Rabat – Morocco’s latest efforts to develop South-South cooperation have seen renewed diplomatic talks with the foreign ministers of Nigeria and Djibouti, on May 4.
Morocco’s Minister of Foreign Affairs, Nasser Bourita, held a video conference with his Nigerian counterpart, Geoffrey Onyeama, to discuss various bilateral issues.
While Morocco’s foreign ministry has not released specifics of the conversations, it is likely, considering recent developments between the two countries, that it is at least somewhat related to the Nigeria-Morocco oil pipeline, and OCP’s efforts to help Nigeria stabilize its fertilizer production.
In March, Nigeria’s President Muhammadu Buhari expressed his gratitude to Morocco’s King Mohammed VI, following the signing of a new fertilizer-related partnership worth $1.3 billion (MAD 11.7 billion).
Read also: OCP: Morocco, Nigeria Aim to Lead Africa as Top Fertilizer Producers
“This mutually beneficial partnership between our two countries is a true example of how intra-Africa trade and partnership should work,” stated President Buhari.
Buhari considered the project will aid in alleviating Nigeria’s food insecurity, and help to “address the unemployment and security challenges [Nigeria] is facing today.”
As for the Nigeria-Morocco gas pipeline, in February, President Buhari expressed his country’s determination to materialize, “as soon as possible,” the joint venture.
The project has been progressing at a fast pace since it was proposed in December 2016. Since then the project has already reached the second phase of front-end engineering design.
To intensify cooperation, The Moroccan Africa Cultures and Development Organization (OMA) announced the creation of a joint business council in March.
The creation of the council will strengthen cooperation and promote investment between the countries.
The council’s objectives cover promoting the interests of the two countries at the subregional, regional, continental, and international levels.
The joint council aims for the two countries to collaborate in different sectors, including agriculture, telecommunications, infrastructure development, energy, finance, tourism among others.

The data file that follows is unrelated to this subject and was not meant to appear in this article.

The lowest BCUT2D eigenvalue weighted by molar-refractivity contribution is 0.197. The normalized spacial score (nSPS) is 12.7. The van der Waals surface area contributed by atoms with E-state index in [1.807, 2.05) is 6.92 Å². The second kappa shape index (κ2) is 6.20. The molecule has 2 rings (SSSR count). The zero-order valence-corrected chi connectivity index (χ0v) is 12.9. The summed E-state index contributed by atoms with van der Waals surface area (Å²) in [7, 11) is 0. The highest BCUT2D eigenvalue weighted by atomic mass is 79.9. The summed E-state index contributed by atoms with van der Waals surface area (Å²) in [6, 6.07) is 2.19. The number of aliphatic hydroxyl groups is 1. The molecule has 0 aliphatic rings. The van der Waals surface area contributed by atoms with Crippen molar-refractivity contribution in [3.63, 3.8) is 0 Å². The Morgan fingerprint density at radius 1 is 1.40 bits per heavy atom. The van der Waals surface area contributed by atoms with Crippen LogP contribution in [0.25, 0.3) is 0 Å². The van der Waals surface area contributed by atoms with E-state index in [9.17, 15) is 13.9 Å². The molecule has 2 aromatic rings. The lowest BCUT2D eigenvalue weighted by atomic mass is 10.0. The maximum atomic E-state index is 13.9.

The cooperation is in line with King Mohammed VI’s South-South cooperation vision, based on continuous consultations, and the exchange of skills, expertise, including all of the continent’s relevant sectors.
In line with this vision, Morocco and Djibouti have also held talks today to reinforce cooperation in different fields.
Djibouti’s Minister of Foreign Affairs, Mahamoud Ali Youssouf, announced today the signing of two new cooperation agreements in a videoconference with Bourita.
The first agreement the two senior officials signed was a framework agreement of cooperation ensuring the establishment of a Joint Grand Commission, state media reported.
The job of the commission would be to define the guidelines for bilateral relations between the two countries in a variety of fields, from investment, renewable energy, to Islamic affairs, civil protection, and justice.
Read also: Morocco and Djibouti Strengthen Ties, Collaborate on RenewableEnergy
Both officials also signed a Memorandum of Understanding (MoU) to boost cooperation between the Moroccan and Djibouti ministries of foreign affairs in diplomatic training. The training aims to promote an exchange of experience and knowledge in the field. This reaffirmed both countries’ desire to further strengthen their commitment and relations in all areas.